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No carbonation at all after over two weeks

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nreed

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Hi,

I bottled pale ale over two weeks ago now maybe three weeks ago and I've opened a couple of these and they have next to no carbonation. They have a little hiss when popping the cap but thats about it. I've made around 8 batches so far and all have been nicely carbed after two weeks, I batch prime with table sugar aiming for a higher carb of 2.7 to please the wife's need for highly carbed beers. I always leave at room temp, I even utilised my ferm chamber on this batch for a week while it was free to keep at 20c.

It's the same yeast I've used for all my batches, US-05, the only thing to note about the brewday is I missed my OG by 8 points - coming in at 1.040 (est 1.048), fermented down to 1.007 so made up a little alcohol with a high attenuation - so ending up just over 4%.

Although it's flat the beer tastes great, probably the cleanest I've made so far. Do I just keep it sitting for a few weeks and hope for the best or at this point is there very little chance of carbonation as I should just drink it.
 

Kee

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If there were much priming sugar left to ferment, the beer would have a sweet taste. So while waiting another couple of weeks may give you further carbonation, it will be marginal at best. BTW, I find 2.7 volumes to be on the low side (personal preference), but obviously there are additional precautions to take if you want to highly carbonate bottle conditioned beer (sturdy bottles, careful measuring, etc.).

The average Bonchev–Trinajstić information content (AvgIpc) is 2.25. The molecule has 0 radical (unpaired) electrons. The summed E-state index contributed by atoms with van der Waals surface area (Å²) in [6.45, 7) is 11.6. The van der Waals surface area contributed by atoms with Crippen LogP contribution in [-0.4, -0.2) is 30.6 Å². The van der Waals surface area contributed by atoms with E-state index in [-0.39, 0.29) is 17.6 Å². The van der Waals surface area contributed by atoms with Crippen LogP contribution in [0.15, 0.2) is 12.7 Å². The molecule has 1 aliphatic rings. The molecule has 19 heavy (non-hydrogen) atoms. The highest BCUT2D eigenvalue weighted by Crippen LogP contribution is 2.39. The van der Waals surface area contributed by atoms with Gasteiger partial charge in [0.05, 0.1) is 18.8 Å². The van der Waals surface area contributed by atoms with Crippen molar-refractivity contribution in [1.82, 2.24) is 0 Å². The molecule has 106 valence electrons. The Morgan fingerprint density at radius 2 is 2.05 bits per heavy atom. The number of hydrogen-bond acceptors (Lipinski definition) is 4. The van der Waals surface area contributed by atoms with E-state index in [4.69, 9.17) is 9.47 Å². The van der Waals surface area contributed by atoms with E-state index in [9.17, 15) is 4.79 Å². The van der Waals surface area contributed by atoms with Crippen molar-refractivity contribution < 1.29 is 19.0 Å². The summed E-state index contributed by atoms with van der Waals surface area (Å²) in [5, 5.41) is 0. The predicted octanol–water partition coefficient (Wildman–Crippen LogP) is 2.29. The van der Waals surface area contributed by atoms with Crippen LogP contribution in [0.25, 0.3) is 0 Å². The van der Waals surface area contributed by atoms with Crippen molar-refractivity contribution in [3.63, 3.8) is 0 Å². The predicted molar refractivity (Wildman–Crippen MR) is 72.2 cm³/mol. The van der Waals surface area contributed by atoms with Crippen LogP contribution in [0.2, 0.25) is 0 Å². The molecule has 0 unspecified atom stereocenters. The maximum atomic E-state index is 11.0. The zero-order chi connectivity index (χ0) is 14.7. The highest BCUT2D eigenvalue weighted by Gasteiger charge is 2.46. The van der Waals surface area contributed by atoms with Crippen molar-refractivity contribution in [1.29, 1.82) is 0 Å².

dbsmith

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hmm after two weeks, carbonation should be closer to done than not started. Does it taste like your beer is a bit sugary sweet (as in, the priming sugar was not eaten by the yeast)?

Possibilities I can think of:
- You forgot to add the sugar this time
- Your chamber is in a cold environment and is not staying at 20C

You don't need to worry about carbing temp like you do fermentation temperature assuming you are around room temperature. Perhaps you should just put them in your house (assuming you pay for heat :) ). I'd give them a week and see if the carb improves. If not, something went really wrong.
 

Transamguy77

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I would just let it sit some more, I had a couple of beers that took 4-6 weeks to carb up, we can’t make the yeast do their thing all we can do is be patient until they do.